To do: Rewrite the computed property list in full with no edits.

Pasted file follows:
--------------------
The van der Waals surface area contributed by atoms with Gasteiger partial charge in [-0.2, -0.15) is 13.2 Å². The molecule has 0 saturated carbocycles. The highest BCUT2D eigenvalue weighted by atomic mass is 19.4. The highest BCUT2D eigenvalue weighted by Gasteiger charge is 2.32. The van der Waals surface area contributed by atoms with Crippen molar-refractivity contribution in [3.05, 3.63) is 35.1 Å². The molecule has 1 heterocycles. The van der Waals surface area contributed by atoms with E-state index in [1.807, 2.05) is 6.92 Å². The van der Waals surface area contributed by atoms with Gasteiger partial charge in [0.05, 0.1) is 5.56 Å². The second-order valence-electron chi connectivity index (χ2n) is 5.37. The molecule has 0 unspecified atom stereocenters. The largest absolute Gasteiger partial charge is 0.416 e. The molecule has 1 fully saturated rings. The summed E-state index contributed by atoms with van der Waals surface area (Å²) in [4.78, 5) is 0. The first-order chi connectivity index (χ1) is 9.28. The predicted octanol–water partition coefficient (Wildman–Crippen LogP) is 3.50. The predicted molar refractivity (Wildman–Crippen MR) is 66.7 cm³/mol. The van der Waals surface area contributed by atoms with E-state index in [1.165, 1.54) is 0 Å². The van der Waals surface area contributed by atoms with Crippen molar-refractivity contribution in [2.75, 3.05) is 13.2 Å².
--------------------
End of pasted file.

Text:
The van der Waals surface area contributed by atoms with Gasteiger partial charge in [-0.2, -0.15) is 13.2 Å². The molecule has 0 saturated carbocycles. The highest BCUT2D eigenvalue weighted by atomic mass is 19.4. The highest BCUT2D eigenvalue weighted by Gasteiger charge is 2.32. The van der Waals surface area contributed by atoms with Crippen molar-refractivity contribution in [3.05, 3.63) is 35.1 Å². The molecule has 1 heterocycles. The van der Waals surface area contributed by atoms with E-state index in [1.807, 2.05) is 6.92 Å². The van der Waals surface area contributed by atoms with Gasteiger partial charge in [0.05, 0.1) is 5.56 Å². The second-order valence-electron chi connectivity index (χ2n) is 5.37. The molecule has 0 unspecified atom stereocenters. The largest absolute Gasteiger partial charge is 0.416 e. The molecule has 1 fully saturated rings. The summed E-state index contributed by atoms with van der Waals surface area (Å²) in [4.78, 5) is 0. The first-order chi connectivity index (χ1) is 9.28. The predicted octanol–water partition coefficient (Wildman–Crippen LogP) is 3.50. The predicted molar refractivity (Wildman–Crippen MR) is 66.7 cm³/mol. The van der Waals surface area contributed by atoms with E-state index in [1.165, 1.54) is 0 Å². The van der Waals surface area contributed by atoms with Crippen molar-refractivity contribution in [2.75, 3.05) is 13.2 Å².